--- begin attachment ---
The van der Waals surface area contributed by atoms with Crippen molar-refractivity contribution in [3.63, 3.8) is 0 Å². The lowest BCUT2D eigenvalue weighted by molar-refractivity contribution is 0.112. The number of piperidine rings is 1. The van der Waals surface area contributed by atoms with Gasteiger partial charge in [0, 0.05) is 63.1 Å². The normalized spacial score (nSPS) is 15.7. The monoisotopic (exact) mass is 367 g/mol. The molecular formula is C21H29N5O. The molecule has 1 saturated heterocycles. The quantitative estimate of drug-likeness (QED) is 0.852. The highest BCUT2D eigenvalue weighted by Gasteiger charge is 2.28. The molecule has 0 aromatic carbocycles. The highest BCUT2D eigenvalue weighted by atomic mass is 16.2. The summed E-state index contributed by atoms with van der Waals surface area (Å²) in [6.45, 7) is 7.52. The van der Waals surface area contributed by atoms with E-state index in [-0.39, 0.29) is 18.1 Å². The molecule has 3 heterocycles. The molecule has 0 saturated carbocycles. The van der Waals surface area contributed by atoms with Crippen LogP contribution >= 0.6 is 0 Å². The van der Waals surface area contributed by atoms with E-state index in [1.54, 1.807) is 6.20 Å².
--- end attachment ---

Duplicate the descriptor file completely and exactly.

The van der Waals surface area contributed by atoms with Crippen molar-refractivity contribution in [3.63, 3.8) is 0 Å². The lowest BCUT2D eigenvalue weighted by molar-refractivity contribution is 0.112. The number of piperidine rings is 1. The van der Waals surface area contributed by atoms with Gasteiger partial charge in [0, 0.05) is 63.1 Å². The normalized spacial score (nSPS) is 15.7. The monoisotopic (exact) mass is 367 g/mol. The molecular formula is C21H29N5O. The molecule has 1 saturated heterocycles. The quantitative estimate of drug-likeness (QED) is 0.852. The highest BCUT2D eigenvalue weighted by Gasteiger charge is 2.28. The molecule has 0 aromatic carbocycles. The highest BCUT2D eigenvalue weighted by atomic mass is 16.2. The summed E-state index contributed by atoms with van der Waals surface area (Å²) in [6.45, 7) is 7.52. The van der Waals surface area contributed by atoms with E-state index in [-0.39, 0.29) is 18.1 Å². The molecule has 3 heterocycles. The molecule has 0 saturated carbocycles. The van der Waals surface area contributed by atoms with Crippen LogP contribution >= 0.6 is 0 Å². The van der Waals surface area contributed by atoms with E-state index in [1.54, 1.807) is 6.20 Å².